“Our polo team is incredibly close,” said Sally. “It’s a privilege to know, work hard and have fun with this talented, fun group of people.”
Oxford University Polo Club depends on its members to run the organization and take on various roles to keep it organized and moving forward. In the last few years, the students’ intense dedication to promoting polo has made OUPC grow by leaps and bounds. Elli Gilje and Lizzy Hamilton, previous club chairs, took Oxford from 30 members to 70. Lizzy initiated a vital tournament sponsorship with the renowned polo brand La Martina. The students are very serious about finding as much funding as possible as it allows the club to provide financial funding for any student who wants to play.
“We have increased our network and social media presence — it was at 300 at the beginning, and we’re hoping to get it to 10,000 by the time I leave,” said Sally. “The current committee, under the leadership of Issa Patel, took our club to 150 subscribed members with 100 trying polo for the first time this year.”
Getting hooked on the game has a lot to do with enthusiastic drive and determination. Issa Patel started playing several years ago under the tutelage of Glynn Henderson, former 5-goal international player from New Zealand based in the north of England, where his family lives.
“Glynn is the one who got me into the sport and I haven’t looked back since,” said Issa. “I found Oxford’s polo club to be a fun, close-knit community. Here I am, two years later, chairman of OUPC, and I’m so lucky I have had the chance to work on super-exciting projects with such an energetic and dedicated committee. We had our most successful season with triumphs in the Varsity Match, the Atlantic Cup [Harvard, Yale, Oxford, Cambridge], which we re-launched and hosted with Cambridge, and the Metropolitan Intervarsity Tournament in Tianjin. We also became a Full Blue Sport [special award for athletes playing at the highest level] for the first time in Oxford history.”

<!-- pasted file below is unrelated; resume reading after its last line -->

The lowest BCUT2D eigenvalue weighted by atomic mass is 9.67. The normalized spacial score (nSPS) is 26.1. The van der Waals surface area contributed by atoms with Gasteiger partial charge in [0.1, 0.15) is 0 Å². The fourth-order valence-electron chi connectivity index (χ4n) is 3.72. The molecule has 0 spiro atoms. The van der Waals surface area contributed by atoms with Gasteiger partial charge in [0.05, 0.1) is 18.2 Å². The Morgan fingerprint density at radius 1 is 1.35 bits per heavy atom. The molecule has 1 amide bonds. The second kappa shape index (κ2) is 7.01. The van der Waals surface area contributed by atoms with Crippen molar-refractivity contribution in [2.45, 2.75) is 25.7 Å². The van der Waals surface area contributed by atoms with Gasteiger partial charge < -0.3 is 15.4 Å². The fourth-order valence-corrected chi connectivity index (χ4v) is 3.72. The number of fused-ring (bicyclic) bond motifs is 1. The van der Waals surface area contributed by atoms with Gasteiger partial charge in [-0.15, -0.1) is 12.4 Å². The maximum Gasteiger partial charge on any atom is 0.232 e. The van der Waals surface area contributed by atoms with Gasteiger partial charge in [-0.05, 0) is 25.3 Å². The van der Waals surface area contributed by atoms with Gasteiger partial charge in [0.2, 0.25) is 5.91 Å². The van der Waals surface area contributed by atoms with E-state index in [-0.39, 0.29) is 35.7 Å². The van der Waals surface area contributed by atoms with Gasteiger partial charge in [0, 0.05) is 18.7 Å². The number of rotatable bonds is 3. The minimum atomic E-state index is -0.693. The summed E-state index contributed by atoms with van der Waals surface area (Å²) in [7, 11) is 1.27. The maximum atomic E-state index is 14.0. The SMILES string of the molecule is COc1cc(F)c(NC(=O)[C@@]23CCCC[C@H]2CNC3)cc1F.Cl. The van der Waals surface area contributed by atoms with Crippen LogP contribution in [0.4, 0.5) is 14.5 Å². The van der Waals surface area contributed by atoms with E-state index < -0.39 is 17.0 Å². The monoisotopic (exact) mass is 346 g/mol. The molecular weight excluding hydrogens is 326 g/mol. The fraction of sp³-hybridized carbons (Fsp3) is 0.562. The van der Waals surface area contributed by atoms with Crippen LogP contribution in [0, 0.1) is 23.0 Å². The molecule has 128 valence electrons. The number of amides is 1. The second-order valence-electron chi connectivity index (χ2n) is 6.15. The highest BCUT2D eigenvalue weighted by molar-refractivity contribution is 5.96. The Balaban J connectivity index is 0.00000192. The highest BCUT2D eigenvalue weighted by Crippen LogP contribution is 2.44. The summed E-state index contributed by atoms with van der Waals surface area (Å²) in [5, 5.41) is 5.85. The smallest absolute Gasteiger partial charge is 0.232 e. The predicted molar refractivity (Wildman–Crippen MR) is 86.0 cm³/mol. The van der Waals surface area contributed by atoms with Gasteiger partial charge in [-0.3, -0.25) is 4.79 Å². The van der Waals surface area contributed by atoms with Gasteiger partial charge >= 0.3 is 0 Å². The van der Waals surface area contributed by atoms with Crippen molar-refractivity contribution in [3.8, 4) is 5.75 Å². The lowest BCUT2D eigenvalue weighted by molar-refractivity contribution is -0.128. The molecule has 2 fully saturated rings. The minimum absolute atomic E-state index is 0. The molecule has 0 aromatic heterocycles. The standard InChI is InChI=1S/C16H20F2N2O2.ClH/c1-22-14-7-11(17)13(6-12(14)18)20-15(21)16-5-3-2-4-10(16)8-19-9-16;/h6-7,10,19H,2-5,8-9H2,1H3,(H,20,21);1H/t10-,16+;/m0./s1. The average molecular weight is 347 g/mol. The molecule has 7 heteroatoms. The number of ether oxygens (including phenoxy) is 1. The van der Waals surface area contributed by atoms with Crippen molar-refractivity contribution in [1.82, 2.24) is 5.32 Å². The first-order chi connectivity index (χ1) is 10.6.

Teamwork, Teamwork, Teamwork
OUPC, founded in 1874 and one of the four oldest continuing polo clubs in the world, has a history of coed polo dating to the early 20th century. Women played chukkas and trained with the team, but the coed milestones took place when Claire (neé Lucas) Tomlinson played as “Mr. Lucas” in the 1964 Varsity Match and made history in 1966 when she became the first-ever female captain of OUPC. Claire made polo history as the first female player in the world to achieve a 5-goal handicap. At Oxford, the coed precedent is firmly established.
The fiercely contested Varsity Match between Oxford and Cambridge dates back to 1878. In 2016, the team of George Pearson, Vere Harmsworth, Charlie and Louis provided Oxford’s 19-0 annihilation of Cambridge, breaking the match record of 19-1, set in 1911. Winning the La Martina Varsity Match and the Atlantic Cup made for an extremely busy and exciting weekend and, no doubt, contributed greatly to OUPC earning that Full Blue Sport status.
It was in China for the 2016 Metropolitan Intervarsity Tournament that teamwork and self-coaching launched the Oxford team of men and women into the stratosphere of intercollegiate coed polo. There’s no more decisive way to win a championship than to play undefeated on foreign fields aboard unfamiliar horses. Although Oxford didn’t have an official coach, they received excellent support from the sidelines by teammate Christiaan de Koning and by top-rated players Charlie and Louis.